The ban on Indian films by owners of Pakistani cinemas in response to the Indian ban on Pakistani actors can only boost piracy, industry insiders say.
Last week, Pakistani cinemas declared an indefinite ban on the screening of Indian movies following the Indian Film Association’s ban on Pakistani talent in Bollywood, the Dawn reported on Wednesday. Khorem Gultasab, General Manager of Super Cinema, Lahore, said 50-60 per cent of the revenue generation in Pakistani cinemas came from Bollywood movies.
But the ban decision was taken to “show solidarity with our army and our Pakistani actors”, he was quoted as saying. Pakistan is the third largest market for Indian films, he added.
Now re-runs of old Pakistani films are hitting cinemas along with current films. But Gultasab admitted that Pakistani cinemas can’t survive on Pakistani films alone. According to him, the lifespan of any Pakistani film was one week while a blockbuster would last two weeks.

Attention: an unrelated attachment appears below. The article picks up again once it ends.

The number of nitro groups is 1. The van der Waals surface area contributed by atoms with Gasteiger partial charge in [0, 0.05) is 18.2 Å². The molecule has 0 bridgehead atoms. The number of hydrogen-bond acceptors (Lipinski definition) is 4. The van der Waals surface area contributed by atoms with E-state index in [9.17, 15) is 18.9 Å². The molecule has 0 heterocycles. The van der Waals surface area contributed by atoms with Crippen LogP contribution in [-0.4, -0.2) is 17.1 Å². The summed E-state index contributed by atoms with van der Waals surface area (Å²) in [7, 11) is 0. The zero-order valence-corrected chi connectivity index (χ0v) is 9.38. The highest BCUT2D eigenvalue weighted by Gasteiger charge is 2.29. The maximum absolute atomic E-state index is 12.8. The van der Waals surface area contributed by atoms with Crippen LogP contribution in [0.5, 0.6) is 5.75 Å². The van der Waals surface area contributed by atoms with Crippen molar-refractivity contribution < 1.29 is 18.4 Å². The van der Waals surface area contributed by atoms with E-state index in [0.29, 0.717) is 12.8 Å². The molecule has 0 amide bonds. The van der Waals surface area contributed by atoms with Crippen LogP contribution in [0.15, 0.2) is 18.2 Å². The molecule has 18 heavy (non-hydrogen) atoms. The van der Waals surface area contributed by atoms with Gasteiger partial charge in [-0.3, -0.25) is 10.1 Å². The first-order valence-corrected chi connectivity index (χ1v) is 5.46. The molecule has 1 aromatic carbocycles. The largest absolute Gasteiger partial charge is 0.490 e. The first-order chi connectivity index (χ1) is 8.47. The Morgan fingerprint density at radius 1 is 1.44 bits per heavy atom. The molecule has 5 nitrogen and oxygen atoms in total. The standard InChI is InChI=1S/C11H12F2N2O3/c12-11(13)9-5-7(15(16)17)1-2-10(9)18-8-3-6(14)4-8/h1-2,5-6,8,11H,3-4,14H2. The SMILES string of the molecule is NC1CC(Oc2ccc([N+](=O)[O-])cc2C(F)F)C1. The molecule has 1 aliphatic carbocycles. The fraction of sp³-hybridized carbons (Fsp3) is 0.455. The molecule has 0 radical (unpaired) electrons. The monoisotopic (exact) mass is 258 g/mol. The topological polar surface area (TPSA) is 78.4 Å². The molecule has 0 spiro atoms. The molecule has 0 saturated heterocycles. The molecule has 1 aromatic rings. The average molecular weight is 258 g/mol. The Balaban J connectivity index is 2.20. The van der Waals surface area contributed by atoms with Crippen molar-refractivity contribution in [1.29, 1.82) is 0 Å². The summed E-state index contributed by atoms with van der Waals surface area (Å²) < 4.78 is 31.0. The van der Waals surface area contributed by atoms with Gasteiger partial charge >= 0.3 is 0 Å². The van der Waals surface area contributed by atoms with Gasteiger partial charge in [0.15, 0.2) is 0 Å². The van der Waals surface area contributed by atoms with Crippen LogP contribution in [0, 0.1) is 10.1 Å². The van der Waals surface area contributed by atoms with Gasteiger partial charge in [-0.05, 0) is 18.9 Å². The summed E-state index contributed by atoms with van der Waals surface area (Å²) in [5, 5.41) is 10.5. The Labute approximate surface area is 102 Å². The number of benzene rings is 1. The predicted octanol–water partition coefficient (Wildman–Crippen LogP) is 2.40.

Fifteen Pakistani films were released last year. This year, six films have been released, of which three flopped. Like many, Gultasab hopes the ban on Indian movies is lifted soon, local media reported.
“Pakistan and India are neighbours, and they will be, they are not going away anywhere. If they cannot be friends, they need to learn to co-exist,” local media quoted him as saying.
Nadeem Mandviwalla, owner of Atrium Cinema in Karachi and Centaurus cinema, said the ban on Indian films will, in the long run, hurt legitimate business. “The winner is the pirate.”
Bollywood flicks Pink, Baar Baar Dekho and Mohenjo Daro were playing at Cineplex before they were removed. And Mirzya and Shivaay won’t be released.